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German Institute for International and Security Affairs

Stiftung Wissenschaft und Politik Stiftung Wissenschaft und Politik (the German Institute for International and Security Affairs, SWP) advises political decision-makers on international politics and foreign and security policy. Our services are orientated primarily towards the German government and Bundestag, as well as relevant international organisations such as the European Union, NATO and the United Nations.

SWP stands out in comparison to other policy advisers for its ability to draw on solid academic research conducted by our own staff. So as well as offering up-to-date information and demand-driven consulting, SWP also carries out rigorous academic work. We place a premium on independence. SWP is tied to no political party or other institution, nor to any programme or interest group. We set our own priorities and conduct our research freely, without preconceived outcomes. With roughly 50 researchers, SWP covers a broad spectrum of regional and thematic expertise, enabling us to bring together diverse perspectives. Great importance is also placed on academic exchange with colleagues at other research institutes. SWP researchers take the time they need to grasp a topic in depth, and consciously ignore crisis-driven demands for undigested responses.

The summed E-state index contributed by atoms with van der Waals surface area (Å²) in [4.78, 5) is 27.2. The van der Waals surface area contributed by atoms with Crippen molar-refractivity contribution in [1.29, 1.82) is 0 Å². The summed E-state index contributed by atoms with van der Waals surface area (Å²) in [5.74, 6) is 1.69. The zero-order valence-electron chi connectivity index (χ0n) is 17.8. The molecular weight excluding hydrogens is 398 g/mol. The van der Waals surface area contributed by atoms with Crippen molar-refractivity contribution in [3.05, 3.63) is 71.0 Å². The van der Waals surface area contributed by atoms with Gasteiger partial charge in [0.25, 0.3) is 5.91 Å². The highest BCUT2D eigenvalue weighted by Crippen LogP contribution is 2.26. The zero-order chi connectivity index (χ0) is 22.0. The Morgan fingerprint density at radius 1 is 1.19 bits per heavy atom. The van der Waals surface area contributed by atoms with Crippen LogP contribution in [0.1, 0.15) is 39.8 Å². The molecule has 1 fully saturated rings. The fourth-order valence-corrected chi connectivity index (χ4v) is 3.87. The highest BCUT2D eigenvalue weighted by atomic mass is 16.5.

If good ideas are to become better, they need to be questioned and challenged. SWP is therefore also a forum for exchange and communication, a place of (outward) calm where decision-makers can meet with SWP staff in a confidential setting to air questions and run through ideas without heed to political and party-political considerations.

As well as the German capital, Berlin, this exchange of ideas also takes place in Brussels. As Europe’s largest think-tank in the field of international politics, SWP opened a Brussels office in 2009. There, we maintain a lively exchange with the EU institutions and NATO, as well as with European research institutes and think-tanks.

SWP currently employs about 140 staff of its own. In the course of a year, another 70 or so join us, for example as visiting researchers, scholarship-holders, project staff and interns.


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